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Excerpt from 4/11/22 PRESS RELEASE: 

Alternative rock band Koshari, releases a long-awaited and emotionally-charged concept album.  The band has written this specific collection of songs about superheroes and villains, capturing the political struggle many have witnessed over the last few years, and crafted the tracks to fill you with passion and empathy . The album’s 9 riveting songs are being released solely on vinyl and digital on BandCamp at this time. A release celebration will be held in the DC area with date and venue TBD (Covid-permitting).


Barbara Western, vocalist and songwriter for Koshari, toiled over lyrics to hit on elements that describe the unique aspects of attaining power and the implications of that power -- all while rolling in elements of what has been crashing all around the world politically over the last several years.


Western spoke of the lyrical writing process, “writing lyrics during this tumultuous time allowed me to vent some deep emotions about the current villains I see in the world today.” “It isn’t about good vs. evil, but about how one chooses to use power.” 


The songs are melodic, driving, and filled with layers of sonic textures, reflecting the signature style of guitarist and songwriter Bryan Baxter.  With this record, Baxter produces lush, spiraling soundscapes of noise throughout intricately-woven tunes, and Western’s powerful, lustrous vocals wind throughout, both above and below the surface.


“Everyone worked really hard to capture themes for this release. It was really wonderful to work with J. Robbins on recording and mixing as he shared our vision for the music,“ Baxter said.


Bass player David Gassmann adds, “We started recording this album with the most obstacles and ended with the least. It is by far our best recording ever.”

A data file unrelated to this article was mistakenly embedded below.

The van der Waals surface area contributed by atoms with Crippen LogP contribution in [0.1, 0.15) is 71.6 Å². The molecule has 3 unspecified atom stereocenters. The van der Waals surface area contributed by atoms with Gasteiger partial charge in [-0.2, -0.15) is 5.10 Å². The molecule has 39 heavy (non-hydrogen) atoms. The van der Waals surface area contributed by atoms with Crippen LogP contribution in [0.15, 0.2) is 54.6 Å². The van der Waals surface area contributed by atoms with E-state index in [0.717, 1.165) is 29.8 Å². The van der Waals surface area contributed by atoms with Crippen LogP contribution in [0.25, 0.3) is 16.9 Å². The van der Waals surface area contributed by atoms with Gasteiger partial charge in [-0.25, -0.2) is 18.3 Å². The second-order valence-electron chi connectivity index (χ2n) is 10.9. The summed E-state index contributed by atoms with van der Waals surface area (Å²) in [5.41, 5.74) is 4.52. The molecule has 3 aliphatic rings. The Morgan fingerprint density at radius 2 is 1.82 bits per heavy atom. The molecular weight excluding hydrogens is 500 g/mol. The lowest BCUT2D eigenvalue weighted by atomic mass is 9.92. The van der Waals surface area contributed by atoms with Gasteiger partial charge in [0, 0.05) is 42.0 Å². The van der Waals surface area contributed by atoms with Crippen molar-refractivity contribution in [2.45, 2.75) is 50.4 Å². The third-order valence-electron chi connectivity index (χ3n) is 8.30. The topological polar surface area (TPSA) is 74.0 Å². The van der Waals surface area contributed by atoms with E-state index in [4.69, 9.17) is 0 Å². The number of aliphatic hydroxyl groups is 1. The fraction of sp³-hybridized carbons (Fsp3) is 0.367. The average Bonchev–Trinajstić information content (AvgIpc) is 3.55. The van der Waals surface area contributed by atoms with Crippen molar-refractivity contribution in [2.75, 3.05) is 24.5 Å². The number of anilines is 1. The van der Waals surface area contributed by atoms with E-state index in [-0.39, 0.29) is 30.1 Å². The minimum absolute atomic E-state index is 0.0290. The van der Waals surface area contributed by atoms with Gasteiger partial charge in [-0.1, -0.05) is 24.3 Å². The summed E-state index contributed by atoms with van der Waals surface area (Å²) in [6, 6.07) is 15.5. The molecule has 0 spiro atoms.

Drummer Brian Moran says, “Hearing the final versions of the songs was so gratifying. We all brought our best efforts both individually and as a group.” Moran performed on 8 of 9 tracks. (Harry Glee Evans performed on Track 4, The Phoenix.)

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The Fillmore managed to keep the lights on and the amps blasting at the Local Rock Series concert on June 29, despite a severe thunderstorm raging outside that knocked out power to more than 1 million people around the D.C. Metro area.

The inclement weather may have lowered overall attendance, but those patrons that did show enjoyed the eclectic lineup of The Grey Area, Koshari, New Day Dawn and The Knolly Moles; all for less than the price of your average movie theater ticket.

"This was one of the best sound systems we’ve ever played,” said Koshari’s youngest member and bassist, David Gassmann, 25. He likened the band’s sound to “shoegaze” – a genre of rock featuring a lot of special effects and reverb – “but with some muscle, and not quite as drifty.”

Guitarist and Koshari co-founder Bryan Baxter said he likes to refer to the band’s music as “stadium indie,” although he said he’s also heard it called “nightmare pop.” Koshari, Baxter said, is the name of a Hopi Indian spirit known as a Kachina.

“We’re dark and heavy, but if you really broke it down, there’s pretty stuff in there. It’s sad, but hopeful,” he explained.

His wife, Barbara Western, sings for the band. The pair met at the 9:30 Club in Washington, D.C. in 1996. Bryan was playing an eight-string bass back then and decided to pick up an old, hand-painted guitar that he found in the corner of Wester’s room and began testing out different tunings. He admitted, “if you asked me to play someone else’s songs, I couldn’t.”

Western, a former journalism major, handles most of the songwriting and said she tries to write in a “semi-poetic, impressionist-like style.” Bryan’s favorite song off their last album, “Light in Dark Places,” is titled “Blue” and refers to their (then) three-year old daughter.